Keyword: Philips curve, Prices, Labor, Productivity, Money, and Unemployment Subject (JEL): E24 - Employment; Unemployment; Wages; Intergenerational Income Distribution; Aggregate Human Capital; Aggregate Labor Productivity, E12 - General Aggregative Models: Keynes; Keynesian; Post-Keynesian, and E32 - Business Fluctuations; Cycles
Creator: Bryant, John B. Series: Working paper (Federal Reserve Bank of Minneapolis. Research Department) Number: 126 Abstract:
A model is presented in which demand deposits backed by fractional currency reserves and public insurance can be beneficial. The model uses Samuelson's pure consumption-loans model. The case for demand deposits, reserves, and deposit insurance rests on costs of illiquidity and incomplete information. The effect of deposit insurance depends upon how, and at what cost, the government meets its insurer's obligation--something which is not specified in practice. It remains possible that demand deposits and deposit insurance are a distortion, and reserve requirements serve only to limit the size of this distortion.
Keyword: Bank panic, Reserve requirements, Insolvency, Banks, and Bond reserve Subject (JEL): G21 - Banks; Depository Institutions; Micro Finance Institutions; Mortgages and E58 - Central Banks and Their Policies
Creator: Smith, Bruce D. (Bruce David), 1954-2002 Series: Working paper (Federal Reserve Bank of Minneapolis. Research Department) Number: 260 Keyword: Nominal wages, Trade, Monetary payments, and Contract Subject (JEL): L14 - Transactional Relationships; Contracts and Reputation; Networks and J33 - Compensation Packages; Payment Methods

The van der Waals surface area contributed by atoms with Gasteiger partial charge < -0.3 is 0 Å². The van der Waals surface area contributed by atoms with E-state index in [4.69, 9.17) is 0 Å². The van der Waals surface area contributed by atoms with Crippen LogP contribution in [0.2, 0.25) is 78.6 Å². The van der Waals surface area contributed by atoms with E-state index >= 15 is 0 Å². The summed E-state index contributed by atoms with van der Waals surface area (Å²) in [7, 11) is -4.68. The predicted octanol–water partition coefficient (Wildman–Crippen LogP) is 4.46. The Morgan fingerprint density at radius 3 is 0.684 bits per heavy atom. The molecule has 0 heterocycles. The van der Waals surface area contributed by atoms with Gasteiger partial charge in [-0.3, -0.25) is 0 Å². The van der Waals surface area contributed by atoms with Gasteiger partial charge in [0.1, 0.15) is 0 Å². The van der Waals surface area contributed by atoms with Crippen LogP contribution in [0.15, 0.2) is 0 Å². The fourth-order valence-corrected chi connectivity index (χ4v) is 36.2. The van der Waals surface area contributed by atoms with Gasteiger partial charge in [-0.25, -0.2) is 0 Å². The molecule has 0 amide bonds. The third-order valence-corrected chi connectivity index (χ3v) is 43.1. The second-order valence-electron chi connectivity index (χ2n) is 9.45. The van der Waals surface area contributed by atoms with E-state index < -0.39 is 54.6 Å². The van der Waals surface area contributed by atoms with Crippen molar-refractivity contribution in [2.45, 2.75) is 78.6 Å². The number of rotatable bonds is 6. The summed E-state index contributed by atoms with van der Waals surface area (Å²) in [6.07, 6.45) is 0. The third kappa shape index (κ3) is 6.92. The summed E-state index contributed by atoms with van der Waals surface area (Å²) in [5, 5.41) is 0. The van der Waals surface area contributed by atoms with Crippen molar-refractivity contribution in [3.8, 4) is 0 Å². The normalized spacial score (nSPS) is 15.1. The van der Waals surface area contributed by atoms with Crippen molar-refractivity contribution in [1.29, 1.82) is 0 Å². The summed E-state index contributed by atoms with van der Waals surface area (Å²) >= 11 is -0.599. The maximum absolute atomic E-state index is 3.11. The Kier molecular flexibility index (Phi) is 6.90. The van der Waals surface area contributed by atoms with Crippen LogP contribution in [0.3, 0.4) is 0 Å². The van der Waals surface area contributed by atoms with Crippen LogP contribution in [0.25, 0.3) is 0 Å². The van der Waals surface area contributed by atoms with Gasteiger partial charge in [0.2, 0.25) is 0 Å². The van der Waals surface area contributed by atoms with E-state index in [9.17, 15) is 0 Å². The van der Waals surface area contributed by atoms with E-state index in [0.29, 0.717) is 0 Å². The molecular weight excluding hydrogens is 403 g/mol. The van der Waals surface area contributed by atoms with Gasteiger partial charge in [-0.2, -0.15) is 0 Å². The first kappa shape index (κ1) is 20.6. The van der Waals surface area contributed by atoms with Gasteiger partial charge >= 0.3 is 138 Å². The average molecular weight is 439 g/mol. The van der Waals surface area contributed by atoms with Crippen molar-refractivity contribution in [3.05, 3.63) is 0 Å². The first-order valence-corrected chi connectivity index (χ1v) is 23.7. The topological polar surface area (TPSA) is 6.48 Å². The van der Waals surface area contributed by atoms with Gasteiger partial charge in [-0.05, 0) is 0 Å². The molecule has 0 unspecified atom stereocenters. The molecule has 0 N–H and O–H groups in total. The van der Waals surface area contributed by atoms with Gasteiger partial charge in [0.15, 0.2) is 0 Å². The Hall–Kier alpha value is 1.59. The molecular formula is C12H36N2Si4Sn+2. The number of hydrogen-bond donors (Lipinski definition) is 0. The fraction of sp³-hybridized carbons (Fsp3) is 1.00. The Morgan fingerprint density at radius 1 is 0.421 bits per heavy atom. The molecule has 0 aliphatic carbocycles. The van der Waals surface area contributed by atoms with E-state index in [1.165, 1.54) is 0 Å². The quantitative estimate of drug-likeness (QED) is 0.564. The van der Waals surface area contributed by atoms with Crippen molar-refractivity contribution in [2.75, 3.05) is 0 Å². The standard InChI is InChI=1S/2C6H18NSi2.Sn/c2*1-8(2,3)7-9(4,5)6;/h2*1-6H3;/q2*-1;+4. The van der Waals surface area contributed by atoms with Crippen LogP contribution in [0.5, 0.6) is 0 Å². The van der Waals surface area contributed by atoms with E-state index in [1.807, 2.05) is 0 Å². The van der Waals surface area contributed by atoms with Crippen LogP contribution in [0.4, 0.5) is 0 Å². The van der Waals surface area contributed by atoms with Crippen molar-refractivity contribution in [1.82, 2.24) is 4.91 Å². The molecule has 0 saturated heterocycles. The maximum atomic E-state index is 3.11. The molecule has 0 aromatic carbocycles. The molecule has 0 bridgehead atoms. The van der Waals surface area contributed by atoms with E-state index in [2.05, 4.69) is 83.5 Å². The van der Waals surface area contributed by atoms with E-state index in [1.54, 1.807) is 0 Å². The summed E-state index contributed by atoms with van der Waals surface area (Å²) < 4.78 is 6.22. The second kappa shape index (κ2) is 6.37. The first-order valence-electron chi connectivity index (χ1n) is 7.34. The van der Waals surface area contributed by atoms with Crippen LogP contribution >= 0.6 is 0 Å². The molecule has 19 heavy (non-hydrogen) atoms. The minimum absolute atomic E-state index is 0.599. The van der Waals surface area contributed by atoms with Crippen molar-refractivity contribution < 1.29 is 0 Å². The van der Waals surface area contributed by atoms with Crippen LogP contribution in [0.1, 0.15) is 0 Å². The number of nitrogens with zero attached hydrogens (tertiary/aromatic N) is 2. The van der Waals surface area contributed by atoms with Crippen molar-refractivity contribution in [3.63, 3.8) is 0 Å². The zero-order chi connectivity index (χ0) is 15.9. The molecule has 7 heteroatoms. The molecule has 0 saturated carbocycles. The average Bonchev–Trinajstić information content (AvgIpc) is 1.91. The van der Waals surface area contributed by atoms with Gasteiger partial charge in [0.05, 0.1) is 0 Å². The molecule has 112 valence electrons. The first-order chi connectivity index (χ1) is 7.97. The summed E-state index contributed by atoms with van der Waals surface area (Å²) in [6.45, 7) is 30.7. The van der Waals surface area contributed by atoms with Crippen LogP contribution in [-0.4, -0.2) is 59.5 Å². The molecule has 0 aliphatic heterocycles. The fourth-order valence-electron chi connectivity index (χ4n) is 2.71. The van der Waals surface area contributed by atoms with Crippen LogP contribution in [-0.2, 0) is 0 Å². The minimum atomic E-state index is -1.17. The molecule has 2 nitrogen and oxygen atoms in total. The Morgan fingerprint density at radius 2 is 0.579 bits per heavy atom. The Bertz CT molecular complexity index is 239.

Creator: Sargent, Thomas J. and Wallace, Neil Series: Working paper (Federal Reserve Bank of Minneapolis. Research Department) Number: 214 Keyword: Quantity theory of money, Seignorage, Commodities, Symmetallism, Private issue inside money, and Bimetallism Subject (JEL): E52 - Monetary Policy and E42 - Monetary Systems; Standards; Regimes; Government and the Monetary System; Payment Systems
Creator: Smith, Bruce D. (Bruce David), 1954-2002 Series: Working paper (Federal Reserve Bank of Minneapolis. Research Department) Number: 240 Abstract:
A model of a labor market is developed in which agents possess private information about their marginal products. As a result, involuntary unemployment may arise as a consequence of attempts by firms to create appropriate self-selection incentives. Moreover, employment lotteries may arise for the same reason despite the fact that, in equilibrium, there is no uncertainty in the model. When employment is random, this is both privately and socially desirable. Finally, it is shown that the unemployment that arises is consistent with (a) pro-cyclical aggregate real wages and productivity, (b) employment that fluctuates (at individual and aggregate levels) much more than real wages.
Keyword: Wages, Employment, Private information, and Labor market Subject (JEL): E24 - Employment; Unemployment; Wages; Intergenerational Income Distribution; Aggregate Human Capital; Aggregate Labor Productivity, E12 - General Aggregative Models: Keynes; Keynesian; Post-Keynesian, and D82 - Asymmetric and Private Information; Mechanism Design